“Your bedroom is where you live and who you are,” Jampol tells me, climbing up to the inn’s piece de resistance, his mother’s original bedroom in a turret atop a spiral stairway, where a canopy bed, enshrouded in macramé and lace, looks out onto the mountain vista. The bathtub is fed by water that cascades over a sculptured waterfall of rocks, for Sylvia, he recalls, “used to love to read in the bathtub.” Hanging down into the bath is a 4 foot long hanging basket of braided epiphyte plants.
“Give me the luxuries of life and I will willingly do without the necessities,” wrote architect Frank Lloyd Wright. Begin with your own vision of beauty, loveliness and serenity for the most intimate room in your house.
It may not be a turret, but a skylight, a painting, a mural, can transform a room and make the rest of your retrofit more fun. Besides, as Jampol points out, ”you can get so manic about the minute details of ecological correctness that you lose the whole point of living.”
A Mother’s Vision
Glenn Jampol’s ‘green’ country inn…now 14 rooms with two stand-alone cottages…started out as a dirt Motocross field where local kids came and raced their motorcycles and mountain dirt bikes. It had a beautiful view, but it needed a personal vision.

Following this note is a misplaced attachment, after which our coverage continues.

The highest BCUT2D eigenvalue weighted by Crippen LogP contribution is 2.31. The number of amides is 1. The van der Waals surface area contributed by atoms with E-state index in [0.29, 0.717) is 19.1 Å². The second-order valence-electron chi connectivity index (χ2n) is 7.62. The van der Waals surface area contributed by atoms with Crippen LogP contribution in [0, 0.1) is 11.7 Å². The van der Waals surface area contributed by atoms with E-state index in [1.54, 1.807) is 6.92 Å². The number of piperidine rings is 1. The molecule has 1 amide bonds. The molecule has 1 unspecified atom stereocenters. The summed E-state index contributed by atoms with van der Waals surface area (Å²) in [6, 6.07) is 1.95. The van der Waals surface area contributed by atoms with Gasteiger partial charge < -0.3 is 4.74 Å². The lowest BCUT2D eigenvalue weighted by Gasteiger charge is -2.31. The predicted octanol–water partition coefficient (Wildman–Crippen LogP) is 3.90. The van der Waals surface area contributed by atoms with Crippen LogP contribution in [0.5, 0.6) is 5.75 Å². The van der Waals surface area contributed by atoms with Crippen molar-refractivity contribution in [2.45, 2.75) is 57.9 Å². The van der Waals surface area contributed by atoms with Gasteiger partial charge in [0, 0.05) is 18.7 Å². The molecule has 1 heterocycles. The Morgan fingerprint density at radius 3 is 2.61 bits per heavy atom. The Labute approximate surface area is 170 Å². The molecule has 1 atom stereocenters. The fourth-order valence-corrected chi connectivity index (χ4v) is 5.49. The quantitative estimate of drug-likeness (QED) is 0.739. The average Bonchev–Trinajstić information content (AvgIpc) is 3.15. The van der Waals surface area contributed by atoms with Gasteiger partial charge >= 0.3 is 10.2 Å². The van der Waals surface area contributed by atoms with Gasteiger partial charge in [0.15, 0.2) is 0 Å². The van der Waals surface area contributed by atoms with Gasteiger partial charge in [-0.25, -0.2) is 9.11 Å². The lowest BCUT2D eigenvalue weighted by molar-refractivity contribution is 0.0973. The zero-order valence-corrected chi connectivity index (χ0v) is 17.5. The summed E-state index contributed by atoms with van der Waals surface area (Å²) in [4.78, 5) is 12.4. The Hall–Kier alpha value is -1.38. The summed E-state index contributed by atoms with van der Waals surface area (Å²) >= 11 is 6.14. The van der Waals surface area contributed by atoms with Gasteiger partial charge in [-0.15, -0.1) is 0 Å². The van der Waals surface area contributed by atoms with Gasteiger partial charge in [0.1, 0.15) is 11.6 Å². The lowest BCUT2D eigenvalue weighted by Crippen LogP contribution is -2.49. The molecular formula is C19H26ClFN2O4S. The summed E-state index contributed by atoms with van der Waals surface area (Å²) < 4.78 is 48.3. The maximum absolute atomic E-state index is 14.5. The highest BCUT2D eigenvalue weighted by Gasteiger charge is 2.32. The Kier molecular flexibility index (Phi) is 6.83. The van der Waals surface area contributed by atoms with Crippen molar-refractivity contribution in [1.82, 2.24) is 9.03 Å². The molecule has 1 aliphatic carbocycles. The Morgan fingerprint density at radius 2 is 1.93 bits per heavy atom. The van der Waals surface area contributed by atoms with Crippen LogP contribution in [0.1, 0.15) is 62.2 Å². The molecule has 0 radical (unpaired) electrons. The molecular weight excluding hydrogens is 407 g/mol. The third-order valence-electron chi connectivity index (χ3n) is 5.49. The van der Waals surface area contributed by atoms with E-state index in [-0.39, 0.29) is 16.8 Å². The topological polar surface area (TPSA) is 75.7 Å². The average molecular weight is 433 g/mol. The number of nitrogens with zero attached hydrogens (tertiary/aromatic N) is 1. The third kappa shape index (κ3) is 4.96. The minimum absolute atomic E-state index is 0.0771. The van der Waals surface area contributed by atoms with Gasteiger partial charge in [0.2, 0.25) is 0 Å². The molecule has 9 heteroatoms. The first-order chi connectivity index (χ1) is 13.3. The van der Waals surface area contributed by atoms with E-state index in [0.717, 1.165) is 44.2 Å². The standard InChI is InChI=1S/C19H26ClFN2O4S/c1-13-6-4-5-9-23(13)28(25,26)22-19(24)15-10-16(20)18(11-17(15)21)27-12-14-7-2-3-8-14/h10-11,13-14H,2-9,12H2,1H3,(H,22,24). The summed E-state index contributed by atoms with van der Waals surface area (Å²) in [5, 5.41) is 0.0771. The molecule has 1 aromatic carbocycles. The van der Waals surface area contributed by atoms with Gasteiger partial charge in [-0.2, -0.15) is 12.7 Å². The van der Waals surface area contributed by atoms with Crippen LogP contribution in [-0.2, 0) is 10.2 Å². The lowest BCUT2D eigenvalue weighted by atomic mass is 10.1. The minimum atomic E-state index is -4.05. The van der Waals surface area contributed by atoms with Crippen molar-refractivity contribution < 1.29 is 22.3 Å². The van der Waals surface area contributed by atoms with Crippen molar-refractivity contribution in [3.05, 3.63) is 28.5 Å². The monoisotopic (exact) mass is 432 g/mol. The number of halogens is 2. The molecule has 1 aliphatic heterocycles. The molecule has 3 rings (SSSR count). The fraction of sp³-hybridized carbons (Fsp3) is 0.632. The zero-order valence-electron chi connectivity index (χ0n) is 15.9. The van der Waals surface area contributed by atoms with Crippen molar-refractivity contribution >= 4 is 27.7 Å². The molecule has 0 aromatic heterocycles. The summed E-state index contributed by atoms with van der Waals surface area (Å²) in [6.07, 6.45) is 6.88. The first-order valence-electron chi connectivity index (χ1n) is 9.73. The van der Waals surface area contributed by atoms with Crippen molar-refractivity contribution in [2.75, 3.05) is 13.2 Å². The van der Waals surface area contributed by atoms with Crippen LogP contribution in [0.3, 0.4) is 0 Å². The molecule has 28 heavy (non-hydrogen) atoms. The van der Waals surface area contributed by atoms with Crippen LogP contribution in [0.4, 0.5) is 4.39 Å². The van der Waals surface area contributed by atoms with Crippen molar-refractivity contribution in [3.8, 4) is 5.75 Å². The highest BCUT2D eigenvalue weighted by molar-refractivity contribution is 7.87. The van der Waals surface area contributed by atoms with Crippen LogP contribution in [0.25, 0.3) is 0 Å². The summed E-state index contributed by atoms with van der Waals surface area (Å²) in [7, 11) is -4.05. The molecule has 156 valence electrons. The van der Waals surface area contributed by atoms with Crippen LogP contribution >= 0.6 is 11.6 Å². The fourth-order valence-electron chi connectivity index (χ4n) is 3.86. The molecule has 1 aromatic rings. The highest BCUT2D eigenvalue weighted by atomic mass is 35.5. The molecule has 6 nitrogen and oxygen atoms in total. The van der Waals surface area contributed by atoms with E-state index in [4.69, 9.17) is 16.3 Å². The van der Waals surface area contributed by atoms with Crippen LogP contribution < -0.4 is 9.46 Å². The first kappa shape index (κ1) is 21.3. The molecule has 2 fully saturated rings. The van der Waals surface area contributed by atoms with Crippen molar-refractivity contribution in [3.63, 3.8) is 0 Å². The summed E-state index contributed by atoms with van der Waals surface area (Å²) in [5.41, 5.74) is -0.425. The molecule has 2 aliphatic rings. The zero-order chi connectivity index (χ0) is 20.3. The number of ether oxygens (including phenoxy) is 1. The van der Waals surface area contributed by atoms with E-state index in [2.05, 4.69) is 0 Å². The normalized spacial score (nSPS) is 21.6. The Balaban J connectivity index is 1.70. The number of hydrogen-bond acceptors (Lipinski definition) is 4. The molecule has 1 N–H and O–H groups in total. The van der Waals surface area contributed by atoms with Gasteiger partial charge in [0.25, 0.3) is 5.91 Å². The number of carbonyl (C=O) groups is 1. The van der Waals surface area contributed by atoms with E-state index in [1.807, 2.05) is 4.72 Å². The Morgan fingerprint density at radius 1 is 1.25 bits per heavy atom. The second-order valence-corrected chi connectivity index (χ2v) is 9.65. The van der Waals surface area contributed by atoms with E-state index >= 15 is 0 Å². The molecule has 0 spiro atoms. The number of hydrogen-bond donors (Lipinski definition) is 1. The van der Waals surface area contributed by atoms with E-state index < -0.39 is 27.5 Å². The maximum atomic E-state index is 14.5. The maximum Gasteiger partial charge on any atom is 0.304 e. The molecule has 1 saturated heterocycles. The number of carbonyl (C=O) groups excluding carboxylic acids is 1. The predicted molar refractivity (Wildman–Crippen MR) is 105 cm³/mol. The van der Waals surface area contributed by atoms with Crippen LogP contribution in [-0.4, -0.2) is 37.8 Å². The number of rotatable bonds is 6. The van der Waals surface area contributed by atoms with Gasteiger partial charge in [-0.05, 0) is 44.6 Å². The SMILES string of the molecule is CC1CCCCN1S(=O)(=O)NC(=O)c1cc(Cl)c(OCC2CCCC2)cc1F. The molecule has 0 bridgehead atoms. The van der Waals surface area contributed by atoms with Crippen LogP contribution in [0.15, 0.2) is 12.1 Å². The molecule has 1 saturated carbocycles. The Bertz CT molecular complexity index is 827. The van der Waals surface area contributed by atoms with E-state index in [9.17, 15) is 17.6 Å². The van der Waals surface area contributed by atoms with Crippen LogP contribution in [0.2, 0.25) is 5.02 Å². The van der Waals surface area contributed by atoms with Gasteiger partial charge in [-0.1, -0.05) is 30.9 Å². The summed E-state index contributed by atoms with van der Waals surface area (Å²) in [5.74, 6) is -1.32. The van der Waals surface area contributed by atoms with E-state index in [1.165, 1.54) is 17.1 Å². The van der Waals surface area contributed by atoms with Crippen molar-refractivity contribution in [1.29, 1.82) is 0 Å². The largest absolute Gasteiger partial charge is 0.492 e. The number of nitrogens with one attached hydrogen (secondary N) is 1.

This vision came from Sylvia X. Jampol, a divorcee originally from the Bronx, N.Y., who saw the valley below and the giant buttress trees above….and swooned. Having left her husband, an architect and designer of huge glass and stone slab buildings, she wanted to build a house “with no square corners.”
She changed her middle name to “X.” Local laws were so sexist in those days, adds Jampol, his mother's wish to return to her maiden name would have involved expensive legal wrangling after the divorce.
"X was the next best thing," he laughs, "so when people said it out loud, it would be 'Sylvia Ex-Jampol.' "
On her field of dreams, this red dirt field high in the coffee plantations outside San Jose, Costa Rica, she wanted to build a home “that would create something special in her life,” says her son.
Her overall conception was to build a structure made of all local materials and leftovers (“sobrantes” as they are called in Spanish).
“She had this ‘found object’ mentality,” he says describing her habit of fashioning lampshades from old hats, cabinet handles from pieces of driftwood. In this place she found a warm and pleasant climate, plentiful hardwoods, as well as abundant local stone, and striking natural beauty. “It would have an ‘organic feel, with curves and S’s and no hard edges,” he said, and be a place that she envisioned ‘as a retreat for travelling scientists like those she met in Berkeley, CA., in the late 1960s, who put together symposia on ecology.’